The ACT Greens will put forward a motion to call on the government to create new laws that would require people to use animal-friendly netting to protect their fruit trees.
Meanwhile, the Canberra Liberals will move a motion on Tuesday afternoon in an effort to compel the ACT Greens to criticise their federal counterparts.
The ACT Legislative Assembly will sit over a marathon two-week session from Tuesday in order to debate and pass the territory's 2021-22 budget, which was tabled in October.
This will be the last two sitting weeks of the year. There will be a two-month long break, with the first sitting of 2022 not expected until the second week of February.
The opposition and Greens will both put forward motions on Tuesday afternoon.
Greens crossbencher Jo Clay will put forward a motion on Tuesday afternoon that will call on the government introduce legislation to require people to use animal-friendly netting to protect their produce.
Ms Clay will ask for the laws to be introduced by 2023.
"The ACT Greens value animals as sentient beings who deserve to be free from direct and indirect harm. We want animals to be able to enjoy their lives, and to remove any obstacles that threaten their safety," she said.
"People use netting over their backyard fruit trees to protect their produce but unfortunately, netting that has too wide a gauge traps grey-headed flying foxes, possums, snakes, birds and other precious wildlife.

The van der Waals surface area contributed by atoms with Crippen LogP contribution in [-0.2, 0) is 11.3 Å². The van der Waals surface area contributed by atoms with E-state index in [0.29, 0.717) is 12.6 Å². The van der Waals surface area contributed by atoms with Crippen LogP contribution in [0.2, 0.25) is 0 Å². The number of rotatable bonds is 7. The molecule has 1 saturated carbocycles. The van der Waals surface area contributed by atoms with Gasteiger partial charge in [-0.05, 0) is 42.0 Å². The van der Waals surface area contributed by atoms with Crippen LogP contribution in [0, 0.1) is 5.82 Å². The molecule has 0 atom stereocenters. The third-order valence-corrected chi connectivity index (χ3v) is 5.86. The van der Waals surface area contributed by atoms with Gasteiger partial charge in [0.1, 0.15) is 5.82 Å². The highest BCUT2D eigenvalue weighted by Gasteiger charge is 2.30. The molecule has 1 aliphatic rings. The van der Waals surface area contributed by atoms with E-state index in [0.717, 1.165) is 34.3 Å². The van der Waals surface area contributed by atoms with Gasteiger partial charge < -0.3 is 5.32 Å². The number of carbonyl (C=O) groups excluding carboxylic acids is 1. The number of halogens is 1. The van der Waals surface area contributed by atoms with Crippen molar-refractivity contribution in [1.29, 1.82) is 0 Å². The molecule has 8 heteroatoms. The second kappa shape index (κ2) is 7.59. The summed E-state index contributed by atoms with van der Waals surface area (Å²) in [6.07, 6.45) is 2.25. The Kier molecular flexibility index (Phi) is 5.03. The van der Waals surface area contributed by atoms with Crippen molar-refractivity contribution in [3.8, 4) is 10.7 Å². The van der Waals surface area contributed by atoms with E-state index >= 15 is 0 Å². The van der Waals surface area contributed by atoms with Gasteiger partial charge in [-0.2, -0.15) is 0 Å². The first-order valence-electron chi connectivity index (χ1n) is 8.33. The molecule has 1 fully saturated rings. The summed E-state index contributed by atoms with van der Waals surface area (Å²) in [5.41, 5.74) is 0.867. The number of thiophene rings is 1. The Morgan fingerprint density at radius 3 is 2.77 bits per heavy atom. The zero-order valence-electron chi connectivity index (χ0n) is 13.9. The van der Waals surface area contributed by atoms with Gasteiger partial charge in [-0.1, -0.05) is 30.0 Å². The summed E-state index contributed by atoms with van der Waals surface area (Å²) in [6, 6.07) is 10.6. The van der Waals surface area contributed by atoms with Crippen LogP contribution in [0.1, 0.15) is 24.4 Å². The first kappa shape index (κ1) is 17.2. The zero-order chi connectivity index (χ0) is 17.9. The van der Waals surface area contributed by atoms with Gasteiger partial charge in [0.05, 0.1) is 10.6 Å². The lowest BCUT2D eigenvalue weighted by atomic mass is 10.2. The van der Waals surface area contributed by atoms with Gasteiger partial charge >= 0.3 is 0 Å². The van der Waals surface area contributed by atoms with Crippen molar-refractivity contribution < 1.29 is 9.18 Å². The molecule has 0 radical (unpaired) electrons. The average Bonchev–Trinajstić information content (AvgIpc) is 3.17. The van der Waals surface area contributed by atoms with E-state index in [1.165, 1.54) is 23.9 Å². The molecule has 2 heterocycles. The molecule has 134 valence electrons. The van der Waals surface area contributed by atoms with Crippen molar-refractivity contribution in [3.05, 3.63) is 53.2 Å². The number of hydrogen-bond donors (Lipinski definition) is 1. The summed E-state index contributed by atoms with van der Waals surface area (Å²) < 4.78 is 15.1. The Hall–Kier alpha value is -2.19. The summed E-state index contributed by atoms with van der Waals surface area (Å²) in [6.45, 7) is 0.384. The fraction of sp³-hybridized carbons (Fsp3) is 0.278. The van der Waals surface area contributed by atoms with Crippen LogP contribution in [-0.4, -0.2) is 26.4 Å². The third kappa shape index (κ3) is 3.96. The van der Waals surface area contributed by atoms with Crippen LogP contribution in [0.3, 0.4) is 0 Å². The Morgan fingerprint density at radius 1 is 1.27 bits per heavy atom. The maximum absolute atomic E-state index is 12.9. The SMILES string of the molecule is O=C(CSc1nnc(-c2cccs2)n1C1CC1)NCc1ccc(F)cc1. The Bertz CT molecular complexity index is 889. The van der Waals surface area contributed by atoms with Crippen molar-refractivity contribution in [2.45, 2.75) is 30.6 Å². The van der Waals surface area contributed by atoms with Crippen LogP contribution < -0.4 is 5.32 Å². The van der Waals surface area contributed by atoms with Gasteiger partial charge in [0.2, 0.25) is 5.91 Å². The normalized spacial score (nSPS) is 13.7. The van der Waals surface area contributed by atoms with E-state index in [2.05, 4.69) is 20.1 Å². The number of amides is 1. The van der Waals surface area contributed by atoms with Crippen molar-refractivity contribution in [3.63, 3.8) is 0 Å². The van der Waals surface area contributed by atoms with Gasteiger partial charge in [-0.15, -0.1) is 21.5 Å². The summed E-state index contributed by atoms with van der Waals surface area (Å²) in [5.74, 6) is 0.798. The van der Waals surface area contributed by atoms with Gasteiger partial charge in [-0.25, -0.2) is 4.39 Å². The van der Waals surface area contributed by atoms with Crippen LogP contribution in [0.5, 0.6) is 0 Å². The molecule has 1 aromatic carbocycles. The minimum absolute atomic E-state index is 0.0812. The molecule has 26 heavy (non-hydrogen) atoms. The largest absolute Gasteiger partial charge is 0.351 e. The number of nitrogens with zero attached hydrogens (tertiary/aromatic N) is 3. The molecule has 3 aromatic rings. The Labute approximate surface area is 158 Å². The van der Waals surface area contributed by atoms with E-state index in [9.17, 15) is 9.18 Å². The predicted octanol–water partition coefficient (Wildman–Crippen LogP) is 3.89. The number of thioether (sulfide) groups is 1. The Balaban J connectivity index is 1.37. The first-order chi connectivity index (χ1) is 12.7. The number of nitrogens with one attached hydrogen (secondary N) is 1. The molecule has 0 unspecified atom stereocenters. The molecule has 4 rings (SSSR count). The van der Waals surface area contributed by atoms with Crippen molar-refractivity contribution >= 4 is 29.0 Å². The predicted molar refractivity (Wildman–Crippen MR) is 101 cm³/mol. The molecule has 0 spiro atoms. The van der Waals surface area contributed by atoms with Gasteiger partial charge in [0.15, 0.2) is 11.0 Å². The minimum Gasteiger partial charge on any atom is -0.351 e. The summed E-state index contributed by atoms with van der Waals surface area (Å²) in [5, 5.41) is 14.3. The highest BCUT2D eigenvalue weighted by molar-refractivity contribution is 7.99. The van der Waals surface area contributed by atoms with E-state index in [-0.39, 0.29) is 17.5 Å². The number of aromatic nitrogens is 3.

"When animals are injured by netting, it takes a long time for them to recover and causes them much distress and pain. Many won't survive the experience."
But the opposition will also attempt to put the Greens under the microscope.
The opposition spokesman on veterans' affairs, Jeremy Hanson, will call on leaders of the Legislative Assembly's three parties to write to the federal Greens to express their concern of the federal Green's election commitment to reduce the national defence budget to 1 per cent of gross domestic product.
This would make more than $300 billion available over the next decade.
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Mr Hanson said the cuts would be devastating for the territory's economy.
"The ACT is home to the Australian Defence Force headquarters, approximately 8000 direct ADF staff and a further 7000 defence personnel in the APS," he said.
"The economic contribution of the defence industry to the ACT and surrounding region is $4.3 billion GSP and around 25,000 defence jobs."
The motion will largely be used a political point for the opposition. The federal Greens have virtually no chance of forming government in their own right at the next election but there is a chance the party could hold the balance of power.
Federal Greens leader Adam Bandt told The Canberra Times in May that he hoped the "success story" of the ACT's power-sharing agreement could be done at a federal level.
It also comes after the opposition supported a motion two weeks ago that required the Canberra Liberals to write to Prime Minister Scott Morrison about setting more ambitious targets for emissions reduction.
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